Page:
The streets in the neighborhood are named after thinkers like Newton and Curie and Mendel. The residents tend to have IQs the size of their ZIP codes and came to Orange County from places like Princeton and Yale and the National Science Foundation and some of the country's leading research laboratories. They came armed with big resumes and the kind of intellects that can help transform good universities into great ones.
Some kind of neighborhood, huh? Imagine a block with no blockheads. Also, imagine a neighborhood larger than some towns but dependent on university police for protection. Or where the residents can't have firearms because their homes are on university property.
University Hills is surely one of the county's most unusual neighborhoods--a cloister of scholars and administrators that UC Irvine hopes will lead it into the 21st Century, a century in which UCI fully expects to win the kind of prestige now reserved for the UCLAs and Cal-Berkeleys and Ivy League.
That, at least, was what UCI planners had in mind when they stared into the hills south of the campus more than 20 years ago and, where rabbits and coyotes roamed, envisioned the neighborhood that has become University Hills.
The first wave of about 85 families moved in during the summer of 1985. In the last two summers, another 200 families have bought homes; 100 have rented. Today, University Hills is academe's version of the company town, an enclave of about 1,000 people living on 65 acres. Two-thirds are faculty members and their families, with the rest being administrators and other university staff members. Although there are provisions for non-university families to live there, none do because demand from the university has been so high.
And, sometime in the next century, maybe in 25 years or so, as many as several thousand people may live in University Hills--most likely in even higher density than now, although that possibility is inconceivable to some residents. One resident tells of hearing the next-door neighbor talking to his cat about chasing a mouse. "I don't want to hear about it," the resident said, "and I know he doesn't want me to hear about it."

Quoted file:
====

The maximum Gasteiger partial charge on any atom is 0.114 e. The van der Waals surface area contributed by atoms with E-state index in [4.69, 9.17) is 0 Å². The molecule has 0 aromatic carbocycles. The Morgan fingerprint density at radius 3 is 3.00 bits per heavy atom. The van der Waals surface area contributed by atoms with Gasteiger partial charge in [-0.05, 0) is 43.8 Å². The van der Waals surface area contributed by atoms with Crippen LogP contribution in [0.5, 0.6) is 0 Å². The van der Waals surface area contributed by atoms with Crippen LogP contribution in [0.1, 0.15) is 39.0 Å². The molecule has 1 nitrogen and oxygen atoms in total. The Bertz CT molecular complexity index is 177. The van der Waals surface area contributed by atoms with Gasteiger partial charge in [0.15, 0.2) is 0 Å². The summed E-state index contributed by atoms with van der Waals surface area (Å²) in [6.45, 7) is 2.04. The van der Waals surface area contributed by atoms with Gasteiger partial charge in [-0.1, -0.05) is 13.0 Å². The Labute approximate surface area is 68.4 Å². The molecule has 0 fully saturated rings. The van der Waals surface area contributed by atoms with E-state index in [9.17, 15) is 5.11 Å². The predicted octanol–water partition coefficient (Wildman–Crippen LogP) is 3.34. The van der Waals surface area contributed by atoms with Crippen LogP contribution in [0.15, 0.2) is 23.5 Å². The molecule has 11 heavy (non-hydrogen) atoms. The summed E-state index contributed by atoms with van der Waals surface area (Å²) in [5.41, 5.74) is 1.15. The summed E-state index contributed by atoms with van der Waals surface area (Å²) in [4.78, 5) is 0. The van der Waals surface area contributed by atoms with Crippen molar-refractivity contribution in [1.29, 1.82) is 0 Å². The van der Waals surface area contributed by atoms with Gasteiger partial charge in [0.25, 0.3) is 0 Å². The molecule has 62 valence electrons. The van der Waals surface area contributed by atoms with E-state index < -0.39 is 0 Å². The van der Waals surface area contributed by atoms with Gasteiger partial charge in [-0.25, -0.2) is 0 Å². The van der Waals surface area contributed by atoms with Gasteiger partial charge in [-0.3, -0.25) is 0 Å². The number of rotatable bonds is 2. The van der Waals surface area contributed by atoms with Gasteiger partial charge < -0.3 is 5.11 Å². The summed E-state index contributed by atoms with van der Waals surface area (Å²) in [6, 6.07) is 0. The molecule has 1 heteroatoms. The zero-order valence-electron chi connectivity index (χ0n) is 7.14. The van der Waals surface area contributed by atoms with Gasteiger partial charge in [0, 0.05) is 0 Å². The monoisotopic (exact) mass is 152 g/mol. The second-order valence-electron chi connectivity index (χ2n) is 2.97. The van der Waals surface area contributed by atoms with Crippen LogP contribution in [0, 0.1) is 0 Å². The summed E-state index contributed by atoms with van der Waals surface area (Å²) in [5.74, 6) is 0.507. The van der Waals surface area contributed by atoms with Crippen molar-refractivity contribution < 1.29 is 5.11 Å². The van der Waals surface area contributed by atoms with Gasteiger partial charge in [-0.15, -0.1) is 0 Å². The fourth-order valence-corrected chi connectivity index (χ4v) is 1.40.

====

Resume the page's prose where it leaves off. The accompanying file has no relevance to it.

Still, University Hills has its appeal. It may be something akin to movie stars wanting to live around other movie stars.
"I was telling someone who was thinking of moving in that on one side he'd have an expert on T.S. Eliot and on the other a brilliant economist," said Dorothea Yellot, vice president of marketing for the Irvine Campus Housing Authority, the nonprofit group that manages University Hills. "It does help sell them."
OK, so the place has brains. But does it have a pulse?
Is it truly a neighborhood or just a collection of residents in ivory towers done up in Southern California Mediterranean? And, on to the larger question: Why would anyone want to live in the same neighborhood as their colleagues?
Ruth Angress, 56, late of Princeton and an expert in 18th- and 19th-Century German literature, was taking her dog, Bella, for a walk through her University Hills neighborhood. "I keep thinking there should be more life on the street," she said.
It would be hard to imagine less life on the street than on this particular picture-perfect Sunday. It wasn't so much a neighborhood as it was a canvas: Orange County in still life. To the outsider, the thought recurred: Where is everybody?
But perhaps Angress herself had unwittingly helped explain the quietude. Just minutes before, until she had an unexpected guest, she had been sitting in her den amid a passel of papers, magazines and books and staring at her home computer. On the screen was her as-yet-unfinished speech for a lecture series at UCI, where she heads the German department. The subject of her talk was a psychological interpretation, from a feminist perspective, of the German comic opera "Der Rosenkavalier."
"One thing people don't realize is how much university business is conducted here in our homes," she said.
"There's no reason why I shouldn't work on Sunday. Besides, its due on Wednesday," she added, smiling.
But really, she was asked, working on a Sunday? On a day like this? "It depends on whether you have a job or a profession," Angress said. "Work is a hobby, to some extent."
In other words, since the pursuit of knowledge is an endless process, why not the hours? The true scholar--the one who is passionate about the pursuit and thrives to impart the results of the hunt to students--may well get a natural high when working. Which may explain why a neighborhood like University Hills is a turn-on to some residents.